- We look forward to a world founded upon four essential human freedoms. The first is freedom of speech and expression — everywhere in the world. The second is freedom of every person to worship God in his own way — everywhere in the world. The third is freedom from want...everywhere in the world. The fourth is freedom from fear...anywhere in the world.
- Franklin D. Roosevelt, Message to Congress (January 6, 1941).
- I am a member of a party of one, and I live in an age of fear. Nothing lately has unsettled my party and raised my fears so much as your editorial, on Thanksgiving Day, suggesting that employees should be required to state their beliefs in order to hold their jobs. The idea is inconsistent with our constitutional theory and has been stubbornly opposed by watchful men since the early days of the Republic.
- E. B. White, letter to the New York Herald Tribune (November 29, 1947).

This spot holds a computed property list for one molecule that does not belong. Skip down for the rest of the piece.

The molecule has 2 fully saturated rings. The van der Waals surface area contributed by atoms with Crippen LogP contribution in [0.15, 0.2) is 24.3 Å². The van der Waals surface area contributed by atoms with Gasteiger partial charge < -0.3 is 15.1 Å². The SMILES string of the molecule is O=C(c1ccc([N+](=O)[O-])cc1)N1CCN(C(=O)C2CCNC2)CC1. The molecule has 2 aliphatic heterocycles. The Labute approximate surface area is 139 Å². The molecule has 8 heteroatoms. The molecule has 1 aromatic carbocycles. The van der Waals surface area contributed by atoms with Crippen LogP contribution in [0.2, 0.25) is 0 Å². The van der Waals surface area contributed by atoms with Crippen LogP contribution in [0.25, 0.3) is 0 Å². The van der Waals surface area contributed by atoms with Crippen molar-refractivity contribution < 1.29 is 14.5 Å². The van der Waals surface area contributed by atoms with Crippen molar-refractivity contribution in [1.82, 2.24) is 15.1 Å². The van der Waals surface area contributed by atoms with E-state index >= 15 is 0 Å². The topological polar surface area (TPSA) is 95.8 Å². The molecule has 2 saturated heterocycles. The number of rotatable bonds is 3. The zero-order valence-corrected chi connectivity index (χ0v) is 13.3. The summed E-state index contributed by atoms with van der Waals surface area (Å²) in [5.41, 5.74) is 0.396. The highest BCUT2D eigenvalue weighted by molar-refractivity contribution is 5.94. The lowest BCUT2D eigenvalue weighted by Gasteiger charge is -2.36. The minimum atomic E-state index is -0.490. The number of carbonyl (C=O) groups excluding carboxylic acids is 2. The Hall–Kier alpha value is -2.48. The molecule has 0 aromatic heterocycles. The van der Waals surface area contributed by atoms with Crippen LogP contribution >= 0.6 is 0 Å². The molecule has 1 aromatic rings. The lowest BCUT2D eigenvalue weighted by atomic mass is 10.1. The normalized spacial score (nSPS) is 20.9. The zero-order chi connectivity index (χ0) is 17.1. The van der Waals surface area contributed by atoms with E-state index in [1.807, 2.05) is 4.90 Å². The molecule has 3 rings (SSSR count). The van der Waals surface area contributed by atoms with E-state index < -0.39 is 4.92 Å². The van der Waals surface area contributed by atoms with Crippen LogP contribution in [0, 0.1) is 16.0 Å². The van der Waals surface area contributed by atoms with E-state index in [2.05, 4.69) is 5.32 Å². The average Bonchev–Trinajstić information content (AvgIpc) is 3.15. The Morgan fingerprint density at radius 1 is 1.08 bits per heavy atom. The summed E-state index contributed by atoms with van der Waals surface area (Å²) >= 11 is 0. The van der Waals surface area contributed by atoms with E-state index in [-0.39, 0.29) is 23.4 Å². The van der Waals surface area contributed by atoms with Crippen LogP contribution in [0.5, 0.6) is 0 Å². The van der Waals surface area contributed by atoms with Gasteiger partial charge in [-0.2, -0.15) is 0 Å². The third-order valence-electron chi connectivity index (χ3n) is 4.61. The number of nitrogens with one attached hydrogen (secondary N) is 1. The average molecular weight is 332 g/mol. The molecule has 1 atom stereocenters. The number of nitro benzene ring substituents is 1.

- Fear was my father, Father Fear.
His look drained the stones.
- Theodore Roethke, The Lost Son, I (1948).
- Fear is the main source of superstition, and one of the main sources of cruelty. To conquer fear is the beginning of wisdom.
- Bertrand Russell, Unpopular Essays, An Outline of Intellectual Rubbish (1950).
- There is a mental fear, which provokes others of us to see the images of witches in a neighbor's yard and stampedes us to burn down this house. And there is a creeping fear of doubt, doubt of what we have been taught, of the validity of so many things we had long since taken for granted to be durable and unchanging. It has become more difficult than ever to distinguish black from white, good from evil, right from wrong.
- Edward R. Murrow, This I Believe (1951).